Researchers examined data from 19,000 rheumatologist-diagnosed rheumatoid arthritis and osteoarthritis patients in order to assess and compare the impact of total knee arthroplasty on pain and health-related quality of life.
Knee surgery is highly effective in reducing knee pain in patients with rheumatoid arthritis (RA), according to findings published in Arthritis & Rheumatology.
Researchers from centers in Kansas examined almost 19,000 rheumatologist-diagnosed RA and osteoarthritis (OA) patients in order to assess and compare the impact of total knee arthroplasty (TKA) in these patients. The patients were undergoing primary TKA during 1999 to 2002. The researchers collected data from the patients about indices of pain (including overall, index knee, and contralateral knee) and health-related quality of life across three six-month intervals (baseline, at preoperative times; perioperative; and postoperative recovery).
Of the total patients, 834 of those with RA (5.3 percent) and 315 of those with OA (10.2 percent) underwent index TKA at similar mean ages, about 65 and 68 years. The researchers discovered improvements in the areas of pain, function, and health related quality of life within both RA and OA disease groups — even greater impact was noted in the OA patient group.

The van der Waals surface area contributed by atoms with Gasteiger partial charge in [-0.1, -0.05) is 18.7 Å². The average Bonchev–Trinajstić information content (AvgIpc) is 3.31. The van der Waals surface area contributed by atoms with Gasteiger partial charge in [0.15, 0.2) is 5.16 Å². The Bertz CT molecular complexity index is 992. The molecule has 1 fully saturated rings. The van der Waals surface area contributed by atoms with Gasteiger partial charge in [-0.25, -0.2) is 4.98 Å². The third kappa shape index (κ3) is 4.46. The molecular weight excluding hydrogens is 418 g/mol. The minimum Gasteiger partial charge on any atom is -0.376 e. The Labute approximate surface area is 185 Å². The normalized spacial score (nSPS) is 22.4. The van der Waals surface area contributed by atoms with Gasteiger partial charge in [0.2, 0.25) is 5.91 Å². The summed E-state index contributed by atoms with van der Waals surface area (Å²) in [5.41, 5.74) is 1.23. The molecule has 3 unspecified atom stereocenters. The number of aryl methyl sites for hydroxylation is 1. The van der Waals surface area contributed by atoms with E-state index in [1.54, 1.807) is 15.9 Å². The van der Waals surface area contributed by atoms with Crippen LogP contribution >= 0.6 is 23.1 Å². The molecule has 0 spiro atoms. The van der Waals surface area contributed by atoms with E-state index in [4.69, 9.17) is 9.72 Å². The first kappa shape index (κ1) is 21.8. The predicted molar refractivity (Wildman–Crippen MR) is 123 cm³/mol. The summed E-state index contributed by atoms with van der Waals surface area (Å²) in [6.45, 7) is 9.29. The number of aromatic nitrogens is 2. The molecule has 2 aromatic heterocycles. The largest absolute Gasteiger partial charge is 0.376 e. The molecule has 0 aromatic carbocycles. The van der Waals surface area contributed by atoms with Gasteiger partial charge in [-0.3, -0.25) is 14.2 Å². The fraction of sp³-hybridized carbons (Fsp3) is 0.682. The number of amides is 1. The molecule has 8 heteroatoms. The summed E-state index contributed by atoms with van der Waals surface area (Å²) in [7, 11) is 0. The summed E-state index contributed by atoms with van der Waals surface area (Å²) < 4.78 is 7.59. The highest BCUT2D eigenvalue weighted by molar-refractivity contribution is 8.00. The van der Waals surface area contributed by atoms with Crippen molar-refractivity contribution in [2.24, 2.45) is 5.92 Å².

The researchers added that RA diagnosis, lower income, or perioperative anxiety were independently associated with a lower degree of improvement in index knee pain following TKA. The authors said TKA may be able to serve as a “time machine,” from which patients can reset back to a less disabled lifestyle before the arthritic effects return for RA patients.
“A new knee can give osteoarthritis patients 10 to 20 years of painless use, whereas RA continues to affect the joint soon afterward,” the study’s senior author Kaleb Michaud, MD, explained in a press release. “It’s an important and effective treatment, but patients with RA shouldn’t expect the same, often dramatic results experienced by their osteoarthritis counterparts. You’ve gotten rid of a knee plagued by arthritis, not the arthritis itself. Still, it’s an important option that can dramatically improve the patient’s quality of life.”